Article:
National Peanut Lover’s Month - Getting Life Insurance Early
It's National Peanut Lover's Month - what does this have to do with life insurance? More than you think!I want to share a story with you about a girl named Cecilia. Luckily Cecilia’s parents had already purchased life insurance on her. She was age 3 when she had first peanut butter cookie. She had eaten plenty of different nuts in breads and cereals before then with minor blushing and rosy cheeks popping up occasionally shortly after ingestion. Her parents thought little of the “reddening” as she was diagnosed with eczema a year or so before that.
Two minutes after that simple peanut butter cookie, Cecilia’s life and those around her took a sudden and detrimental change. Profuse vomiting, entire body rash, increased heart rate and body temperature were all obvious signs that these reactions were for from normal everyday ailments.
Benadryl was given to help reduce the allergic reaction and did help on this occasion. Her doctors later stated that this was a mild first time reaction and that if it happened again it could be life threatening. Seriously, the permanent lifetime avoidance of peanut butter could be the difference between this child living or dying? No one else in the family had any allergic reactions to food. What a hassle this is going to be to worry about!
Cecilia’s dad had purchased a life insurance policy on her before and after this diagnosis. The first life application, applied at 15 days old with no apparent health issues was issued with flying colors. It even had a disability waiver and a guaranteed purchase option (GPO) to lock in the availability for future policies to be purchased without proving insurability. Another policy taken out after the peanut allergy diagnosis resulted in a standard rate (which was unexpected), but with no availability of a disability rider or GPO.
So there is hope for those with severe allergies to at least get some type of coverage without being rated. Underwriting decisions will be based on the true severity of the allergy, how well it is being treated, and if there are other health factors that might affect a person’s judgment in complying with their doctor’s precautionary directives.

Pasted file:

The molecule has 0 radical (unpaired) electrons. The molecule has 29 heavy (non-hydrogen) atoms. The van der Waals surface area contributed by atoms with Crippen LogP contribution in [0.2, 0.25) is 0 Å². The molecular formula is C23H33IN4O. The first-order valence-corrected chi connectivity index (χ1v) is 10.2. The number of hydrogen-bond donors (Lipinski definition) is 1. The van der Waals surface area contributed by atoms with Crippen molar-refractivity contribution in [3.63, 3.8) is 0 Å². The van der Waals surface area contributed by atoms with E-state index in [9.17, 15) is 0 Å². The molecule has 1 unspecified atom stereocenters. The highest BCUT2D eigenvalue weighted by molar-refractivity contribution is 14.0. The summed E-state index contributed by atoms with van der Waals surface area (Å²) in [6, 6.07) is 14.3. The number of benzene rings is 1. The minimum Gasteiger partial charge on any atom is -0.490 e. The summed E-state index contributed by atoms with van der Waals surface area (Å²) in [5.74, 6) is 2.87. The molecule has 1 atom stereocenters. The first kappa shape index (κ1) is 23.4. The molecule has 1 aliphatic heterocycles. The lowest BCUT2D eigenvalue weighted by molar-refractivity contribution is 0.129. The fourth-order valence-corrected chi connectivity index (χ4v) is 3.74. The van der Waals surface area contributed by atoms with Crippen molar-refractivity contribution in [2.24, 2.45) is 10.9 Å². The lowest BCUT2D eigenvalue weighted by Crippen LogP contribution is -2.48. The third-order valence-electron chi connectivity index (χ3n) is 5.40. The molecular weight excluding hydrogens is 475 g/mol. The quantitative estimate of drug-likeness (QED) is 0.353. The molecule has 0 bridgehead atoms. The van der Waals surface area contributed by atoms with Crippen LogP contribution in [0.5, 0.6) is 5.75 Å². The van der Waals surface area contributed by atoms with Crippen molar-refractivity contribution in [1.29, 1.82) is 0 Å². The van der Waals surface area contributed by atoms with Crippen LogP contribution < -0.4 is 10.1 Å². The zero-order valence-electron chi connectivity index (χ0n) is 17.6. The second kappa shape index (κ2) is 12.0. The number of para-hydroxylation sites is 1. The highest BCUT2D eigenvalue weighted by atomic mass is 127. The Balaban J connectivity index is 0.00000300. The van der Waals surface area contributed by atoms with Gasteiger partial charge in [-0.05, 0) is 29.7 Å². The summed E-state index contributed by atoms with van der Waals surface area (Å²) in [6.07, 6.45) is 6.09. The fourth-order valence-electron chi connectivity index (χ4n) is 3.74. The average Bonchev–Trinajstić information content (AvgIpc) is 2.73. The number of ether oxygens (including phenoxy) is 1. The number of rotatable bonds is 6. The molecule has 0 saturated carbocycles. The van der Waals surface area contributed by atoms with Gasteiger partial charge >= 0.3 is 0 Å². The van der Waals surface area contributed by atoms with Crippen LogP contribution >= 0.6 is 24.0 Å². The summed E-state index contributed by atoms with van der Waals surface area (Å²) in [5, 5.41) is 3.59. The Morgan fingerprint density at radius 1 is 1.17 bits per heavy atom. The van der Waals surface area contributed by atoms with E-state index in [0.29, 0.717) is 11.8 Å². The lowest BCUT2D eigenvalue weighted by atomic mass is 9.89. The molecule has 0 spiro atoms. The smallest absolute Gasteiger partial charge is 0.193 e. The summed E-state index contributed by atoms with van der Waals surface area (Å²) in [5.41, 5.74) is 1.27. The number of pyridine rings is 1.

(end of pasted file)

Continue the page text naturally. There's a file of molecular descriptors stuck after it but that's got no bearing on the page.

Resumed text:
If eating peanut butter will cause you to break out in a rash, you aren't likely to see a premium increase, rating or even a decline of the waiver of premium or GPO riders. If however, the last time you walked past someone eating a peanut butter sandwich on a park bench 100 feet away you, fell into convulsions and needed emergency treatment, then let's just say your life insurance underwriters are going to pay special attention to that fact. Under “most” cases, your insurance company will be willing to offer you a policy no matter your allergy. The only question is whether or not you will want to pay the higher premium they are going to offer due to a higher rating.
Even though we have to read every label on all food items bought in a store, or cannot just go out to dinner anywhere without verifying if any cross-contamination is possible, we can enjoy the fact that Cecilia is protected. We have peace of mind knowing she will have the option for further life insurance protection in the future regardless of any other medical issues that may pop up.
In short, life insurance should not to be put on a back burner as something to purchase whenever there is nothing else to do. In my opinion, your child needs you, as a parent, to secure them a life insurance policy when they are young. Just because allergies do not seem to run in your family, is no reason to assume they won’t start with someone sometime, and that someone could be your child so get them insured right away!
About the author: Kyle McDonald holds FIC, FICF, FSCP® & CLTC designations. His viewpoint on life insurance is simple, “Anyone with a family must have life insurance. In the end, life insurance is for others you care about, not you.” He is ready to help you and your family get the best option available. Contact Kyle today at 1-800-651-1953 or KMcDonald@Pivot.com.